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Diabetic Retinopathy



Diabetes is an illness that hampers the body’s ability to utilize and store sugar, which can result in many health problems. Chronically high sugar level in the blood can damage the body, including the eyes.


Diabetic retinopathy causes damage to the minute blood vessels that nurture the retina. They leak blood and other fluids that result in swelling of retinal tissue and distortion of vision. The condition normally affects both eyes. If ignored, diabetic retinopathy can eventually cause blindness.


Type 1 and type 2 people have a higher predisposition to developing diabetic retinopathy. The longer a person has diabetes, the higher the risk to develop diabetic retinopathy. Approximately 40 to 45 percent of Americans diagnosed with diabetes have some stage of diabetic retinopathy.

In the initial stages of diabetic retinopathy, the manifestation of symptoms is negligible. Therefore it is recommended that diabetics should undergo a comprehensive dilated eye exam at least once a year, so early detection can be done.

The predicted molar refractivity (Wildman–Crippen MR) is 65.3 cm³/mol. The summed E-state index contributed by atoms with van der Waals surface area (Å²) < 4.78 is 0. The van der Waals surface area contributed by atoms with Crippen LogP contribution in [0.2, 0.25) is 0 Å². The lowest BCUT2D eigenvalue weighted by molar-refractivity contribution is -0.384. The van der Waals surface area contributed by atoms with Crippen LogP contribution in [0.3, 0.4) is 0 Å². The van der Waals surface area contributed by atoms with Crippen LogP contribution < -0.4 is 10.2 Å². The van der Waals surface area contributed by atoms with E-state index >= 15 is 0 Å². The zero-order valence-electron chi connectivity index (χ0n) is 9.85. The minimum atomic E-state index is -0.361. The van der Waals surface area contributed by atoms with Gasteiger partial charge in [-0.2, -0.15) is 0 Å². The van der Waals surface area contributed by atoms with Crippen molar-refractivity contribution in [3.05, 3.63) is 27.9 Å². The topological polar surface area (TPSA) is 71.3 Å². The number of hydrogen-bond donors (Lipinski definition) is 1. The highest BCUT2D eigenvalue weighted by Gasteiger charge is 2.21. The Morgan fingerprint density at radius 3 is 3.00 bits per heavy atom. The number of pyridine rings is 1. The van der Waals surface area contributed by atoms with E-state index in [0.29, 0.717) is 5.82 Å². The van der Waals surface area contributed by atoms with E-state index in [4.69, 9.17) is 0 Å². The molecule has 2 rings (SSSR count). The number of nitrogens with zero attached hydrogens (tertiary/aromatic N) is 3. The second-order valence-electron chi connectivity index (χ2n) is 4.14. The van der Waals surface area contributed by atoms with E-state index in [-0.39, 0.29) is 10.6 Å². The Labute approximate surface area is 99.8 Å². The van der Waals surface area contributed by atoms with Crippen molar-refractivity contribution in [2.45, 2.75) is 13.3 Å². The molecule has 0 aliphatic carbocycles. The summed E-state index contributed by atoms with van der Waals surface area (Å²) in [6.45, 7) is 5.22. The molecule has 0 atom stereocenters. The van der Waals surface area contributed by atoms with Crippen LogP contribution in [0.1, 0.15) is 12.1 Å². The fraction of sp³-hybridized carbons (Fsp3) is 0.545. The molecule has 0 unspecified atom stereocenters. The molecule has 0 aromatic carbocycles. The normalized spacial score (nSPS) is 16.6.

The condition mostly advances undetected until it affects vision. Later on, symptoms develop like seeing spots or floaters in the field of vision, blurred vision, having a dark or empty spot in the center of your vision and difficulty seeing well at night.

The instant symptoms appear, it is imperative to consult the doctor, because without timely intervention, bleeding can recur, increasing the risk of blindness.


If diabetes is managed effectively, the onset and development of diabetic retinopathy is greatly reduced. This can be done by diet control, regular exercise, controlling pressure, avoiding alcohol and smoking.

Vision lost to diabetic retinopathy is sometimes irreversible. However, early detection and treatment can reduce the risk of blindness by 95 percent.

E137 – Diabetes and Retinopathy –

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